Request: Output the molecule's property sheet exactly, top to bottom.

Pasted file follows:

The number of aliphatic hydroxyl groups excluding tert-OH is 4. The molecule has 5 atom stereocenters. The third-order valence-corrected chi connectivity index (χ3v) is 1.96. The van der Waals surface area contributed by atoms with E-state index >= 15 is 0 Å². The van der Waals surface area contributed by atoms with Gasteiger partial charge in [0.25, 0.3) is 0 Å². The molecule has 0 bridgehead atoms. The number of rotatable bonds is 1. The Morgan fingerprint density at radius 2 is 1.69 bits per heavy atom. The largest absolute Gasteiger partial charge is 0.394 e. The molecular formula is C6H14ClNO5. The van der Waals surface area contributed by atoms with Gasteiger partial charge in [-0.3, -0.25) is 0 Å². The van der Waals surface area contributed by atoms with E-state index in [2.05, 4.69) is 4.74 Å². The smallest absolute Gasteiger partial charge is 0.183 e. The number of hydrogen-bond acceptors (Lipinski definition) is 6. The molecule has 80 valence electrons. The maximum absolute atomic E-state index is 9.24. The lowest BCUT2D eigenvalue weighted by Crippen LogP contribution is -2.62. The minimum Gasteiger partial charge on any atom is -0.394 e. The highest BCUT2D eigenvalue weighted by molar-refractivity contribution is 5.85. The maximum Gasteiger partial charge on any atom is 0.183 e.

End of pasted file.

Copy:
The number of aliphatic hydroxyl groups excluding tert-OH is 4. The molecule has 5 atom stereocenters. The third-order valence-corrected chi connectivity index (χ3v) is 1.96. The van der Waals surface area contributed by atoms with E-state index >= 15 is 0 Å². The van der Waals surface area contributed by atoms with Gasteiger partial charge in [0.25, 0.3) is 0 Å². The molecule has 0 bridgehead atoms. The number of rotatable bonds is 1. The Morgan fingerprint density at radius 2 is 1.69 bits per heavy atom. The largest absolute Gasteiger partial charge is 0.394 e. The molecular formula is C6H14ClNO5. The van der Waals surface area contributed by atoms with Gasteiger partial charge in [-0.3, -0.25) is 0 Å². The van der Waals surface area contributed by atoms with E-state index in [2.05, 4.69) is 4.74 Å². The smallest absolute Gasteiger partial charge is 0.183 e. The number of hydrogen-bond acceptors (Lipinski definition) is 6. The molecule has 80 valence electrons. The maximum absolute atomic E-state index is 9.24. The lowest BCUT2D eigenvalue weighted by Crippen LogP contribution is -2.62. The minimum Gasteiger partial charge on any atom is -0.394 e. The highest BCUT2D eigenvalue weighted by molar-refractivity contribution is 5.85. The maximum Gasteiger partial charge on any atom is 0.183 e.